It's a big Thai-style house that's been designed by a farang. A foreigner's touch is noticeable in all the details, from the the fact that the kitchen has an oven to the showering area in the downstairs bathroom being a few inches lower than the rest of the floor to prevent water from flooding the entire room.

The house feels like a bachelor pad, with various toys and gear spread out in the rooms, which have seen various amounts of use and cleaning. The dinning room, or what was most likely designed to be the dinning room, has not been used in ages. Emma sent over a picture of a line up of tiny dried frogs in various positions that she discovered in the room earlier today.

At first I thought she might be proposing we eat them, as I saw a similar lineup at the hill tribe village the other day. However, that isn't the case.

Upstairs is a bit cluttered, but feels more lived in than the downstairs rooms, which is the case – that's where the living room, Emma's bathroom and her bedroom are located.

Her dog, a short-haired mutt that has some Thai Ridgeback in him, was at first nervous about my presence, but quickly warms up to me; he's big loving eyes begging me for more attention.

We have a coffee upstairs, her lounging on the couch, me in a comfy chair. The coffee table is cluttered with papers and projects. An Alice in Wonderland adult coloring book sits on top of the pile.

“It's therapeutic,” she explains.

As daft as it might sound, coloring can help with post traumatic syndrome, especially when meditation isn't possible, she explains. Having watched an aunt and uncle of mine become completely consumed by the details of an adult coloring book before, it makes complete sense as a way to help the mind re-focus on something beyond a traumatic experience.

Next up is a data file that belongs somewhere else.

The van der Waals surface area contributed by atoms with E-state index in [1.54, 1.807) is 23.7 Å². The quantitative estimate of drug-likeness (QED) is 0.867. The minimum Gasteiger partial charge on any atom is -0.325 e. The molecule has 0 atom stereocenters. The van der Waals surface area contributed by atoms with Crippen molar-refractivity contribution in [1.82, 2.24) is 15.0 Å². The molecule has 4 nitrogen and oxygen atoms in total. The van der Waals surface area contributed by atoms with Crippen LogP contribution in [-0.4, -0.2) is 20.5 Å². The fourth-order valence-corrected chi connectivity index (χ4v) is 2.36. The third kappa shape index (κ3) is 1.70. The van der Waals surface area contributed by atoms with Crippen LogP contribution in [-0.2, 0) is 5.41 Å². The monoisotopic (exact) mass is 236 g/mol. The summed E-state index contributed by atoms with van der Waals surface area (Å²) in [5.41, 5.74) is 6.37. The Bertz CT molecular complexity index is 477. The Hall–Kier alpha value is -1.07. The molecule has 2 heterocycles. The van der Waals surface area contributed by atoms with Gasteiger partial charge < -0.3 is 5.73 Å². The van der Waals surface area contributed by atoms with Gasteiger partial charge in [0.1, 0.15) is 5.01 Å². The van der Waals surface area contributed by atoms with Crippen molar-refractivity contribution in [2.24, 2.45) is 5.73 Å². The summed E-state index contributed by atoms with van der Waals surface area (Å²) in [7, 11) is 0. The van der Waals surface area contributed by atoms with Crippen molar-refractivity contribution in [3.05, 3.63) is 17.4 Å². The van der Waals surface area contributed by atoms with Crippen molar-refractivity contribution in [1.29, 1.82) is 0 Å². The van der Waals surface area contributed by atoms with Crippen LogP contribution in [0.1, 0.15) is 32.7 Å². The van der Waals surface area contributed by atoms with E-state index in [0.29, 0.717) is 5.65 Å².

After are coffees, we decided to check out the magic show, which, ends up having been transported to a different location. However, we aren't in the know.

“So what do you want to do now,” Emma asks in the Magic Land parking lot.

“We can check out the erotic cafe,” she suggests. Magic Land and the Erotic Garden and Tea House are fairly close together.

Having never heard of it, I'm following Emma's lead on this one.

We take off on our bikes, winding through more Thai neighborhoods, before ending up on a country road. Signs for the Erotic Garden start to crop up on the side of the road: small banners with suggestive light pink Anthurium blooms that look a great deal like female genitalia.

Pulling up the in the gravel driveway into the well manicured front lawn, it feels more like we're invading a person's private estate rather than a place open to the public.

Katai Kamminga, The Penis Lady's real name, appears in the doorway of the tea house as we park our bikes.

“Are you open?” we ask.

“Since you're here, we're open,” she says. Had we checked Facebook or the attractions website we would have been informed that the site was closed from June 25 to July 25. Luckily, we didn't check.

Katai, is a slinder woman, perhaps in her mid to late fifties in odd textile shorts and a pink, thick-netted shirt.

She ushers us into the tea house.

“Make yourself at home,” she says. On the far side of the room is a bookshelf with a library of academic texts on erotica from different cultures. There are also phallic candles and phallic Bhutaneese wooden statues for sale.